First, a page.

I grew up near one of the naval ports on the south coast when Britain could still be described as a maritime nation. The immediate horizon was set by battleships, uniforms, barracks and forts, not the most prepossessing side of the country. By contrast, there was an exotic air about many of my school fellows, born in far-flung places wherever there was a British base. Our enviably thick stamp and postcard albums reflected a certain global consciousness courtesy of a navy that was still on worldwide patrol. In these circumstances it often seemed that England was ‘no place’, overshadowed to a much greater extent than Scotland and Wales by the institutions of the British state and the commitments of an empire, albeit an empire in decline. In the absence of any formal provision at school for addressing such issues, still less cultivating patriotism of any description, the sense of Englishness could easily have gone by the board.
And yet there were historic ships in this midst as well, lovingly preserved and quietly but powerfully suggestive of a proud and heroic past that was as much English as British; this was without the benefit of hard marketing that has made defence, no less than other areas of national life, big heritage business, and all the more effective for being unspoken. Then there were war memorials, sites of commemoration but not bitterness and recrimination – unlike countries whose borders had been overrun in two world wars – nor the smugness of the victor. There was also a tolerance that made those outside the mainstream, i.e. Anglican, culture seem different, but their differences in beliefs and practices were treated as being in no way anyone’s business but their own, a feeling that was fully reciprocated. There was, too, contact with folk songs in primary school evoking English streams, vales and woods and something of what Yehudi Menhuin memorably described as “the infinitely shaded green of the English summer”. The many varieties of fruit and vegetables – each with their own distinctively English names – testified to the fertile nature of the soil. Looking back, the impression can only be one of immense good fortune in being born into a society that enjoyed such natural geographical advantages, and with few hang-ups about itself.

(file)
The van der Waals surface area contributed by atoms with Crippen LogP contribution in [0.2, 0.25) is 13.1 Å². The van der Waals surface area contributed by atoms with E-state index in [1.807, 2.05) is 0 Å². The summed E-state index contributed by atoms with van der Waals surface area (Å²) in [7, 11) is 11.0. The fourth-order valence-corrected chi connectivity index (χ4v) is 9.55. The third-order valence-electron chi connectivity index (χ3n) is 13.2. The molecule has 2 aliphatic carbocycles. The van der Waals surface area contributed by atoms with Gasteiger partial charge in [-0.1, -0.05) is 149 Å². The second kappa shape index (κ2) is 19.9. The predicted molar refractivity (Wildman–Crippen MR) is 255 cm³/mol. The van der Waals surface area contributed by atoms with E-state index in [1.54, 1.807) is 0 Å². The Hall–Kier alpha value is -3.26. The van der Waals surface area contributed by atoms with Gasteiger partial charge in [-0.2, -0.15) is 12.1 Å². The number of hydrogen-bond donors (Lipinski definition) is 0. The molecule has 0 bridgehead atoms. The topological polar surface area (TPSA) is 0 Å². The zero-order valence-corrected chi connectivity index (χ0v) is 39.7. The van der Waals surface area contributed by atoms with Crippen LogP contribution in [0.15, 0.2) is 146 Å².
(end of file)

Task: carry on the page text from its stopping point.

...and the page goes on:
It was of course true that the cohesion of this society was somewhat fragile, on the surface at least, with class divisions that were especially apparent in the armed forces. But the gaps were by no means unbridgeable, and did not preclude mutual respect. Indeed, class might be seen as one of many distance-setting mechanisms which have maintained the liberty of the English nation, and what G.K. Chesterton termed the “sleepy sanity” of its people. Class also made for some of the best English comedy, nowhere more so than in Dad’s Army and the tension between the grammar-school educated Captain Mainwaring and the public-school educated Sergeant Wilson.
Much of this is fast disappearing, especially a lush countryside, given over to developers. But while the erosion of some aspects of England, ‘old style’, may be for the best, there is little now to replace the strong but invisible threads on which a common sense of Englishness hung in the past; certainly not the heavy-handed attempt by government to foster identities based more upon ideals of ‘citizenship’ forged in Europe than indigenous sensibilities.
Julia Stapleton is a Reader in Politics at the University of Durham.